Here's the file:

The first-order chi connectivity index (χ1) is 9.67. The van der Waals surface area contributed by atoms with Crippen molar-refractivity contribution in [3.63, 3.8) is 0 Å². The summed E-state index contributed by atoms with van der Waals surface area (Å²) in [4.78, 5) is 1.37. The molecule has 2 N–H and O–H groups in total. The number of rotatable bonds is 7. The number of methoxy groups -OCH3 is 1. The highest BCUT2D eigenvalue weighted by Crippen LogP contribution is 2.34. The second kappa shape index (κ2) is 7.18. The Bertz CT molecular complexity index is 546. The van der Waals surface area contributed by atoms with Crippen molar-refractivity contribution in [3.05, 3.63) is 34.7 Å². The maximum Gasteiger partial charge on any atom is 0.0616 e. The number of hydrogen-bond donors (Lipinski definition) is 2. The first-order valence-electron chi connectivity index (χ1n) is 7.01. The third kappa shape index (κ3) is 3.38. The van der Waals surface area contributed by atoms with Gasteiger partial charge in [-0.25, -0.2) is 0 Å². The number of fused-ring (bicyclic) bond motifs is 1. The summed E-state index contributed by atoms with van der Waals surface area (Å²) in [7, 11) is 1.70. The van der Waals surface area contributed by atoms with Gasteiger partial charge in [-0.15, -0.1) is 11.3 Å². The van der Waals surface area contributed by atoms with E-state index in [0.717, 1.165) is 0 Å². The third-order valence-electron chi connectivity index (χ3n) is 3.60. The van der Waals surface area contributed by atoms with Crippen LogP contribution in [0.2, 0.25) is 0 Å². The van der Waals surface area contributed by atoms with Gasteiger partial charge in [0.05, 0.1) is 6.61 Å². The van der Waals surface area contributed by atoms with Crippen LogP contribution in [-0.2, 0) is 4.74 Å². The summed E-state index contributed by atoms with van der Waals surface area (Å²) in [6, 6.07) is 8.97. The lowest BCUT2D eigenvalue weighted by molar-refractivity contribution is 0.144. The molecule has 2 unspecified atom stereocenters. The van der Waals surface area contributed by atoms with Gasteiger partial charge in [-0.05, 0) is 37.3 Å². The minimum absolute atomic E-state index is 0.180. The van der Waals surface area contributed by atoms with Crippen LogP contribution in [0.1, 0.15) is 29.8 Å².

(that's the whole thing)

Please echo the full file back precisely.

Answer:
The first-order chi connectivity index (χ1) is 9.67. The van der Waals surface area contributed by atoms with Crippen molar-refractivity contribution in [3.63, 3.8) is 0 Å². The summed E-state index contributed by atoms with van der Waals surface area (Å²) in [4.78, 5) is 1.37. The molecule has 2 N–H and O–H groups in total. The number of rotatable bonds is 7. The number of methoxy groups -OCH3 is 1. The highest BCUT2D eigenvalue weighted by Crippen LogP contribution is 2.34. The second kappa shape index (κ2) is 7.18. The Bertz CT molecular complexity index is 546. The van der Waals surface area contributed by atoms with Crippen molar-refractivity contribution in [3.05, 3.63) is 34.7 Å². The maximum Gasteiger partial charge on any atom is 0.0616 e. The number of hydrogen-bond donors (Lipinski definition) is 2. The first-order valence-electron chi connectivity index (χ1n) is 7.01. The third kappa shape index (κ3) is 3.38. The van der Waals surface area contributed by atoms with Gasteiger partial charge in [-0.25, -0.2) is 0 Å². The number of fused-ring (bicyclic) bond motifs is 1. The summed E-state index contributed by atoms with van der Waals surface area (Å²) in [7, 11) is 1.70. The van der Waals surface area contributed by atoms with Gasteiger partial charge in [-0.15, -0.1) is 11.3 Å². The van der Waals surface area contributed by atoms with E-state index in [0.717, 1.165) is 0 Å². The third-order valence-electron chi connectivity index (χ3n) is 3.60. The van der Waals surface area contributed by atoms with Crippen LogP contribution in [0.2, 0.25) is 0 Å². The van der Waals surface area contributed by atoms with Gasteiger partial charge in [0.05, 0.1) is 6.61 Å². The van der Waals surface area contributed by atoms with Crippen LogP contribution in [-0.2, 0) is 4.74 Å². The summed E-state index contributed by atoms with van der Waals surface area (Å²) in [6, 6.07) is 8.97. The lowest BCUT2D eigenvalue weighted by molar-refractivity contribution is 0.144. The molecule has 2 unspecified atom stereocenters. The van der Waals surface area contributed by atoms with Gasteiger partial charge in [-0.05, 0) is 37.3 Å². The minimum absolute atomic E-state index is 0.180. The van der Waals surface area contributed by atoms with Crippen LogP contribution in [0.1, 0.15) is 29.8 Å².